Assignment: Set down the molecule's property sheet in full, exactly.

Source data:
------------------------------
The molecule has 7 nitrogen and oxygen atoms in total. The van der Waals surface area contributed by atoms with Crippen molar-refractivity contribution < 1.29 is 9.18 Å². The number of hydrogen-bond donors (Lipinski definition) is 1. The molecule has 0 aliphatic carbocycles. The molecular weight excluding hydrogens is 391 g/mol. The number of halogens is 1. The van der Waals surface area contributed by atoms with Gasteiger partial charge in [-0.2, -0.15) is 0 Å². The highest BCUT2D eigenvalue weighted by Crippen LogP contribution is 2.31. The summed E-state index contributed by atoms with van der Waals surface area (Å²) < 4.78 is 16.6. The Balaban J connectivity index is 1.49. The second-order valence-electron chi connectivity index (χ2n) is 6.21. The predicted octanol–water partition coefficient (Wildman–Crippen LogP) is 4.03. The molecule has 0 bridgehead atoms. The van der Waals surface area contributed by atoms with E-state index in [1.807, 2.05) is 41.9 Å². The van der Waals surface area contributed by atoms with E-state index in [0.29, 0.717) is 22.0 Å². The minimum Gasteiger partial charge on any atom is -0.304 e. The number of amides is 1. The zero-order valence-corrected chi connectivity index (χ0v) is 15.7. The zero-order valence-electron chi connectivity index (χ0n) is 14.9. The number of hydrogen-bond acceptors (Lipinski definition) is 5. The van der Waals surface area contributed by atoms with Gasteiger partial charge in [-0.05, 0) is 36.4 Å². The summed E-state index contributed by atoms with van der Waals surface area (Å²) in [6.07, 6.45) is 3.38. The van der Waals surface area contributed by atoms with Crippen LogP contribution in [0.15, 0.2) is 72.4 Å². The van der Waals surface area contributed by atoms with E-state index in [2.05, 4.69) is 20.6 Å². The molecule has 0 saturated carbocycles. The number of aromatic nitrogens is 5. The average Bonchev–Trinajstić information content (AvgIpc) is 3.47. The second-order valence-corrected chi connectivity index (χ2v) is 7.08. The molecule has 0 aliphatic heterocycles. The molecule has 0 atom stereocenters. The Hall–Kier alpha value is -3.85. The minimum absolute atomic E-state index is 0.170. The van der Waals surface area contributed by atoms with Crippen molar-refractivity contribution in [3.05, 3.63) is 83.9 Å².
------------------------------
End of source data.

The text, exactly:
The molecule has 7 nitrogen and oxygen atoms in total. The van der Waals surface area contributed by atoms with Crippen molar-refractivity contribution < 1.29 is 9.18 Å². The number of hydrogen-bond donors (Lipinski definition) is 1. The molecule has 0 aliphatic carbocycles. The molecular weight excluding hydrogens is 391 g/mol. The number of halogens is 1. The van der Waals surface area contributed by atoms with Gasteiger partial charge in [-0.2, -0.15) is 0 Å². The highest BCUT2D eigenvalue weighted by Crippen LogP contribution is 2.31. The summed E-state index contributed by atoms with van der Waals surface area (Å²) < 4.78 is 16.6. The Balaban J connectivity index is 1.49. The second-order valence-electron chi connectivity index (χ2n) is 6.21. The predicted octanol–water partition coefficient (Wildman–Crippen LogP) is 4.03. The molecule has 0 bridgehead atoms. The van der Waals surface area contributed by atoms with E-state index in [1.807, 2.05) is 41.9 Å². The van der Waals surface area contributed by atoms with E-state index in [0.29, 0.717) is 22.0 Å². The minimum Gasteiger partial charge on any atom is -0.304 e. The number of amides is 1. The zero-order valence-corrected chi connectivity index (χ0v) is 15.7. The zero-order valence-electron chi connectivity index (χ0n) is 14.9. The number of hydrogen-bond acceptors (Lipinski definition) is 5. The van der Waals surface area contributed by atoms with Gasteiger partial charge in [-0.05, 0) is 36.4 Å². The summed E-state index contributed by atoms with van der Waals surface area (Å²) in [6.07, 6.45) is 3.38. The van der Waals surface area contributed by atoms with Crippen LogP contribution in [0.15, 0.2) is 72.4 Å². The van der Waals surface area contributed by atoms with E-state index in [2.05, 4.69) is 20.6 Å². The molecule has 0 saturated carbocycles. The number of aromatic nitrogens is 5. The average Bonchev–Trinajstić information content (AvgIpc) is 3.47. The second-order valence-corrected chi connectivity index (χ2v) is 7.08. The molecule has 0 aliphatic heterocycles. The molecule has 0 atom stereocenters. The Hall–Kier alpha value is -3.85. The minimum absolute atomic E-state index is 0.170. The van der Waals surface area contributed by atoms with Crippen molar-refractivity contribution in [3.05, 3.63) is 83.9 Å².